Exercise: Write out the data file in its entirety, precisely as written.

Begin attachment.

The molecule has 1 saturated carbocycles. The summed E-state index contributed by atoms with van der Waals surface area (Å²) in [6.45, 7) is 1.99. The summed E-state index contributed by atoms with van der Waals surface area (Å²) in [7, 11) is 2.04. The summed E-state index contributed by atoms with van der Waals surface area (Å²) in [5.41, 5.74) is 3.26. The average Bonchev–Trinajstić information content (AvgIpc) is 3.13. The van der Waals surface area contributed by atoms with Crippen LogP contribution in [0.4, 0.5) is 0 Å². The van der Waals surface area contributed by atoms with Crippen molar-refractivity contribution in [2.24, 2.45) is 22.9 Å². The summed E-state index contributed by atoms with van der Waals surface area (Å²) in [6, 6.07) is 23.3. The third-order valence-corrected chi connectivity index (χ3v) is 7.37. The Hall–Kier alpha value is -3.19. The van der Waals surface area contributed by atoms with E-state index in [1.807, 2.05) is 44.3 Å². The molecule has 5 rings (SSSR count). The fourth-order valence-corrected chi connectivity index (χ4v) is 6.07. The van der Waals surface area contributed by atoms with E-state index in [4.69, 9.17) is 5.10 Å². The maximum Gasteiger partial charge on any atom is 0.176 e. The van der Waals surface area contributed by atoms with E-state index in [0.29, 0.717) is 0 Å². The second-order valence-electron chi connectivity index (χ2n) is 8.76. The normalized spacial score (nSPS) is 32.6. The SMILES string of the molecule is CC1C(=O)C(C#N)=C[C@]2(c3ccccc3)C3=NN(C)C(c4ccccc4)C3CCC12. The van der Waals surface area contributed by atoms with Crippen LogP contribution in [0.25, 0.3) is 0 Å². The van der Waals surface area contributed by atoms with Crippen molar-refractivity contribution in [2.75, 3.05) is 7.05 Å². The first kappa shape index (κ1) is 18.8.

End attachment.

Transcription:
The molecule has 1 saturated carbocycles. The summed E-state index contributed by atoms with van der Waals surface area (Å²) in [6.45, 7) is 1.99. The summed E-state index contributed by atoms with van der Waals surface area (Å²) in [7, 11) is 2.04. The summed E-state index contributed by atoms with van der Waals surface area (Å²) in [5.41, 5.74) is 3.26. The average Bonchev–Trinajstić information content (AvgIpc) is 3.13. The van der Waals surface area contributed by atoms with Crippen LogP contribution in [0.4, 0.5) is 0 Å². The van der Waals surface area contributed by atoms with Crippen molar-refractivity contribution in [2.24, 2.45) is 22.9 Å². The summed E-state index contributed by atoms with van der Waals surface area (Å²) in [6, 6.07) is 23.3. The third-order valence-corrected chi connectivity index (χ3v) is 7.37. The Hall–Kier alpha value is -3.19. The van der Waals surface area contributed by atoms with E-state index in [1.807, 2.05) is 44.3 Å². The molecule has 5 rings (SSSR count). The fourth-order valence-corrected chi connectivity index (χ4v) is 6.07. The van der Waals surface area contributed by atoms with E-state index in [4.69, 9.17) is 5.10 Å². The maximum Gasteiger partial charge on any atom is 0.176 e. The van der Waals surface area contributed by atoms with E-state index in [0.29, 0.717) is 0 Å². The second-order valence-electron chi connectivity index (χ2n) is 8.76. The normalized spacial score (nSPS) is 32.6. The SMILES string of the molecule is CC1C(=O)C(C#N)=C[C@]2(c3ccccc3)C3=NN(C)C(c4ccccc4)C3CCC12. The van der Waals surface area contributed by atoms with Crippen LogP contribution in [0.25, 0.3) is 0 Å². The van der Waals surface area contributed by atoms with Crippen molar-refractivity contribution in [2.75, 3.05) is 7.05 Å². The first kappa shape index (κ1) is 18.8.